Tuesday, December 29, 2009
Thursday, December 24, 2009
"To All My Liberal Friends:
Please accept with no obligation, implied or explicit, my best wishes for an environmentally conscious, socially responsible, low-stress, non-addictive, gender-neutral celebration of the winter solstice/Chanukkah/ Kwanzaa/etc. holiday, practiced within the most enjoyable traditions of the religious persuasion of your choice, or secular practices of your choice, with respect for the religious/secular persuasion and/or traditions of others, or their choice not to practice religious or secular traditions at all.
I also wish you a fiscally successful, personally fulfilling and medically uncomplicated recognition of the onset of the generally accepted calendar year 2010, but not without due respect for the calendars of choice of other cultures whose contributions to society have helped make America great. Not to imply that America is necessarily greater than any other country nor the only America in the Western Hemisphere.
Also, this wish is made without regard to the race, creed, color, age, physical ability, religious faith, or sexual preference of the wishee, not to exclude joint tax-payers filing singly.
To All My Christian Friends:
Blessed Advent, , and !"
Saturday, December 12, 2009
Thursday, November 26, 2009
Hope you all are enjoying a nice holiday!
Wednesday, November 11, 2009
Her assignment was to write a 3+ paragraph persuasive letter using the following formula: first paragraph states the position and 3 reasons supporting it, the middle paragraph(s) provide at least one detail for each reason and acknowledges/counters the reader's concern, and the last paragraph restates the position/reasons and calls for action.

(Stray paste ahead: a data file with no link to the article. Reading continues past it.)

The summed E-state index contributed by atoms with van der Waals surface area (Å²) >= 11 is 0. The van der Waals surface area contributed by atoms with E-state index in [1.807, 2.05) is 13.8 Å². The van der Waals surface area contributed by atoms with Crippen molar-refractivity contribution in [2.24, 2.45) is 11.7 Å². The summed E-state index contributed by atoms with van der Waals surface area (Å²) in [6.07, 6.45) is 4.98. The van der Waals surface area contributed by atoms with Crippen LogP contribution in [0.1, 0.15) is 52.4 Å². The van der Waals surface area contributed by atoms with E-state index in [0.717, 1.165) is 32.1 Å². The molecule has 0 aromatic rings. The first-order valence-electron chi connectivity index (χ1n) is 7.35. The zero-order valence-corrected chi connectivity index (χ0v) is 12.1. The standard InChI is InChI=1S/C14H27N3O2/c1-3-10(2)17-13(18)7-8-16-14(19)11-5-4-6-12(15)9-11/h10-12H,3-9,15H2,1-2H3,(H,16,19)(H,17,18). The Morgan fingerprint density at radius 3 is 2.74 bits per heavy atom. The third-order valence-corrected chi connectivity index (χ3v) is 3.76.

Her father is the one overseeing her work for the charter school and apparently he was getting a bit frustrated by how long it was taking the girl to complete the practice letters. For the last practice letter, he asked her to write a persuasive letter on whether she should have to do any more practice letters to be scored on a 4 point scale. Here's what she came up with:
I see that you are frustrated with me, but I think this should be the last
one. My reasons for feeling this way include, I am giving three reasons, my
details will support my reasons, and my reasons support my position.
First, I am giving three reasons. Because I gave three reasons, I believe I
should get a four. Moving on, my details support my reasons. For example,
I believe I should get a four because I gave three reasons. Last but not
least, my reasons support my position. Here is an example of a reason that
does not support my position: I love puppies. If you thought that I would
forget to acknowledge your concern, look here I did it!
I saw that you were a little upset with me, but I think this should be the
last one. This is why: my reasons supported my position, my details
supported my reasons, and I gave three reasons. Please make my score a
Isn't that a hoot? I'm so glad that her father gave permission for sharing it!
Friday, October 23, 2009
So I was interested to see a thread on the Well-Trained Mind bulletin board about materials to teach kids basic economics. Several of the books recommended have been ones I've used with Miss Scarlet- The Everything Kids Money Book by Diane Mayr, The Story of Money by Betsy Maestro, and If You Made a Million by David Schwartz.
There was one title mentioned in the thread that looked really intriguing: Capitalism for Kids: Growing Up to Be Your Own Boss by Karl Hess. I read a review of the book that made me think it would provide a great counterbalance to all the negative "spin" that we've been hearing in the elite media (e.g. the media blitz promoting Michael Moore's new movie).
Since I'm the frugal type, I checked the availability of the book at libraries in my area. First I checked the county inter-library loan system. Nope. Then I widened my search to the San Francisco public library since I drop my DH off in the city every weekday morning. Nada. Then I checked the Santa Clara county system even though that would be a bit of a schlep down the peninsula. Zilch. Turns out that the closest library that carries the book is 20 miles away, across the bay down in southern Alameda county.